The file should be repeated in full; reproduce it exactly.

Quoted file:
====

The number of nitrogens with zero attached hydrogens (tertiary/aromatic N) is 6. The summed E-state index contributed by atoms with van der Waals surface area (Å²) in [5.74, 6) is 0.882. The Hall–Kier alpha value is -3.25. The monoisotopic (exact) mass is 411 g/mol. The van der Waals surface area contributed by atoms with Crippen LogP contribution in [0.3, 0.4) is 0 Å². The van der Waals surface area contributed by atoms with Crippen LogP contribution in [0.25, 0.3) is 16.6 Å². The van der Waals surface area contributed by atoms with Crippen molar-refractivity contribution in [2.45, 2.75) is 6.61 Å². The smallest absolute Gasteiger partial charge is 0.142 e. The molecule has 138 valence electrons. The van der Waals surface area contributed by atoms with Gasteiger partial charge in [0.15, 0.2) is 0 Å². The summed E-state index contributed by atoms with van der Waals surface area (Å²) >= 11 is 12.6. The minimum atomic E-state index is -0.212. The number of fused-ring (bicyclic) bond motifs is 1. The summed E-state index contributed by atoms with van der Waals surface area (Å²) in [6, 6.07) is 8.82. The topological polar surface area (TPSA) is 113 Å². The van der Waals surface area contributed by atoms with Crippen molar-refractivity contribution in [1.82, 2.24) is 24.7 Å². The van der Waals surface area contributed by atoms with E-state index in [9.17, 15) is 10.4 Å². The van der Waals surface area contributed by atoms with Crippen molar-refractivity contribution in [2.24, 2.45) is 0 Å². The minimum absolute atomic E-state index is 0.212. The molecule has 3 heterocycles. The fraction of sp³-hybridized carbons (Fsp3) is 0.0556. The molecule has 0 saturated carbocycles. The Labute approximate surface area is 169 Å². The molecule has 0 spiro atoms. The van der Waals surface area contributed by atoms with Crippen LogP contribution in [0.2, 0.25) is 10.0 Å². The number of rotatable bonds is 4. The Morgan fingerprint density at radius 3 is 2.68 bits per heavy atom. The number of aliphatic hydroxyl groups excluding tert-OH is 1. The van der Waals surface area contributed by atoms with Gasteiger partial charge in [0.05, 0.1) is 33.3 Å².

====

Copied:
The number of nitrogens with zero attached hydrogens (tertiary/aromatic N) is 6. The summed E-state index contributed by atoms with van der Waals surface area (Å²) in [5.74, 6) is 0.882. The Hall–Kier alpha value is -3.25. The monoisotopic (exact) mass is 411 g/mol. The van der Waals surface area contributed by atoms with Crippen LogP contribution in [0.3, 0.4) is 0 Å². The van der Waals surface area contributed by atoms with Crippen LogP contribution in [0.25, 0.3) is 16.6 Å². The van der Waals surface area contributed by atoms with Crippen molar-refractivity contribution in [2.45, 2.75) is 6.61 Å². The smallest absolute Gasteiger partial charge is 0.142 e. The molecule has 138 valence electrons. The van der Waals surface area contributed by atoms with Gasteiger partial charge in [0.15, 0.2) is 0 Å². The summed E-state index contributed by atoms with van der Waals surface area (Å²) >= 11 is 12.6. The minimum atomic E-state index is -0.212. The number of fused-ring (bicyclic) bond motifs is 1. The summed E-state index contributed by atoms with van der Waals surface area (Å²) in [6, 6.07) is 8.82. The topological polar surface area (TPSA) is 113 Å². The van der Waals surface area contributed by atoms with Crippen molar-refractivity contribution in [1.82, 2.24) is 24.7 Å². The van der Waals surface area contributed by atoms with E-state index in [9.17, 15) is 10.4 Å². The van der Waals surface area contributed by atoms with Crippen molar-refractivity contribution in [2.24, 2.45) is 0 Å². The minimum absolute atomic E-state index is 0.212. The molecule has 3 heterocycles. The fraction of sp³-hybridized carbons (Fsp3) is 0.0556. The molecule has 0 saturated carbocycles. The Labute approximate surface area is 169 Å². The molecule has 0 spiro atoms. The van der Waals surface area contributed by atoms with Crippen LogP contribution in [0.2, 0.25) is 10.0 Å². The number of rotatable bonds is 4. The Morgan fingerprint density at radius 3 is 2.68 bits per heavy atom. The number of aliphatic hydroxyl groups excluding tert-OH is 1. The van der Waals surface area contributed by atoms with Gasteiger partial charge in [0.05, 0.1) is 33.3 Å².